This is where it counts the most

Sean Ammerman

The good news for Kent State football fans is that their team has yet another chance at rebirth this weekend at Miami.

The game officially begins the Mid-American Conference leg of the Flashes’ schedule, which could be argued as its most important part.

Of course every game matters, and the Flashes had something to play for the past two weeks, but those two games in all likelihood will have no barring on post-season play. Kent State can loose all non-conference games and still make it to a bowl game if they do well in the MAC.

Miami is in a situation similar to Kent State, after being blown out in its opening game and loosing its second in overtime by a field goal, the team is eager for its first win.

That the RedHawks came within a field goal of defeating Big Ten foe Purdue shows they will be no easy test. No one needs to be reminded of how Kent State faired last time it played a Big Ten team.

By the way, you might be wondering how Minnesota did after slaughtering Kent State. The Golden Gophers lost 42-17 to No. 22 California. This could either be a sign of the massive disparity amongst the 119 Division I-A football teams, or proof that any team can rout another on any given Saturday.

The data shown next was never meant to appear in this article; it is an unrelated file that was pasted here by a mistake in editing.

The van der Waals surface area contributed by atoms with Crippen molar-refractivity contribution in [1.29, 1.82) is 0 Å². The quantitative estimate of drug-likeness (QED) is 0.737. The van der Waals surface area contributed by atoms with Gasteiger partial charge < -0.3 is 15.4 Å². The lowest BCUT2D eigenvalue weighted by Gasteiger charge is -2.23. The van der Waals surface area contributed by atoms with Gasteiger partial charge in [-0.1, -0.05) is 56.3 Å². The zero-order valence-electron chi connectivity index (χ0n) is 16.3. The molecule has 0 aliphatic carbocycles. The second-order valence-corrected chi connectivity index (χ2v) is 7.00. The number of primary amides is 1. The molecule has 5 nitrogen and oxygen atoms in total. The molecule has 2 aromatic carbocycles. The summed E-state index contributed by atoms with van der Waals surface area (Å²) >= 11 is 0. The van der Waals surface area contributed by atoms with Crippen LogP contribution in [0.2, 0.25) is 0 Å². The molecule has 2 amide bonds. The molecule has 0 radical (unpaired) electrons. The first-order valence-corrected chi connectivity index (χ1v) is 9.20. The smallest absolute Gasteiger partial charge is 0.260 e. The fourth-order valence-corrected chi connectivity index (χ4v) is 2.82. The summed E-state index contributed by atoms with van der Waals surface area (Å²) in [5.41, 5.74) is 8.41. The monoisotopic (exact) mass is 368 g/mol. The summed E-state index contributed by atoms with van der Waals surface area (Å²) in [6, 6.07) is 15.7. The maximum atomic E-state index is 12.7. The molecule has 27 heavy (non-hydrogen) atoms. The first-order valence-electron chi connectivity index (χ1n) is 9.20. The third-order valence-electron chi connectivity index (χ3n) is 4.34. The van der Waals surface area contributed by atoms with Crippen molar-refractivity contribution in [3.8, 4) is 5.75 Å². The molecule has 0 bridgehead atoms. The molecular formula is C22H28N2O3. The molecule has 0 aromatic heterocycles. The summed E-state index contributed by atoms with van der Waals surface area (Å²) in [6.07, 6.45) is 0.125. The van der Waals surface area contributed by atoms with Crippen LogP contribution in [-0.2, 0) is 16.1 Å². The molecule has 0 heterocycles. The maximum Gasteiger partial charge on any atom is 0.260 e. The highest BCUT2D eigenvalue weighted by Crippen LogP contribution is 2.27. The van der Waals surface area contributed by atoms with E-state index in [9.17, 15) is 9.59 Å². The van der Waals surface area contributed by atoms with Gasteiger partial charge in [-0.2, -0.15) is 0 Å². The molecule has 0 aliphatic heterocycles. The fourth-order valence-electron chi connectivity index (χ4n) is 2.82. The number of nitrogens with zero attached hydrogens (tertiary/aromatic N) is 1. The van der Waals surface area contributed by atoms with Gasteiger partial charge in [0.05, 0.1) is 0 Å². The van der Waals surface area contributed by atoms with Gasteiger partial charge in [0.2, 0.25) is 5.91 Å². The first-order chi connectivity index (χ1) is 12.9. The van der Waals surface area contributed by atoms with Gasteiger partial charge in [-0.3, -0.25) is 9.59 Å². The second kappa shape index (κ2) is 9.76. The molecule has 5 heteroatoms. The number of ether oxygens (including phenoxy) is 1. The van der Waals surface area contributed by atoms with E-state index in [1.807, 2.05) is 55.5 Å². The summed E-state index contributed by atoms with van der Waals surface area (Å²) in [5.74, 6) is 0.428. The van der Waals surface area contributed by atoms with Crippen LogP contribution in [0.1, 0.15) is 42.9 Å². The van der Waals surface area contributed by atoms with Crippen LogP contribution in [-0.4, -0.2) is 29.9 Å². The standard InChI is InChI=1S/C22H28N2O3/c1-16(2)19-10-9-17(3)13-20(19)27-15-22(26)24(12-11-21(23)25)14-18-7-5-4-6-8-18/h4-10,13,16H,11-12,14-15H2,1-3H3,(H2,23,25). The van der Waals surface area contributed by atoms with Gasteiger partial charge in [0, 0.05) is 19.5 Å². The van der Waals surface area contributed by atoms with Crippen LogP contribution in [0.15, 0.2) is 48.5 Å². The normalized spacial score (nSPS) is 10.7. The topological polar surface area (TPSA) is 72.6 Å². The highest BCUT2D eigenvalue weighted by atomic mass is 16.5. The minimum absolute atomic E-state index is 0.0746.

Anyhow, Miami is not just another push-over MAC team. It has competed with respected schools in the past, and was picked to finish No. 2 in the MAC East Division in the preseason coaches poll.

The RedHawks strength lays in their passing attack. Their quarterback, Mike Kokal, threw for more than 350 yards last week against Purdue. That’s more passing yards in one game than Kent State quarterback Julian Edelman has had all season.

The match-up of a passing-dominant offense against Kent State’s defense could work in the Flashes’ favor.

Thus far, Kent State has only faced teams with offenses focused on rushing. While the rushing defense has been flimsy, the passing defense has been successful.

Kent State’s defensive backs held Army to 104 passing yards, with no touchdowns and two interceptions. Minnesota’s passing attack was held to less than 150 yards with one interception and one touchdown (five touchdowns were scored by runs).

Miami’s offense, mixed with sub-par defense, could be just the formula for snapping a Kent State 11-game loosing streak.

To break that streak, the Flashes have to continue to play smart and not fumble opportunities. In particular they will need to play as they did in the second half against Army when they quit throwing wild passes and played with intelligence.

Contact assistant sports editor Sean Ammerman at [email protected].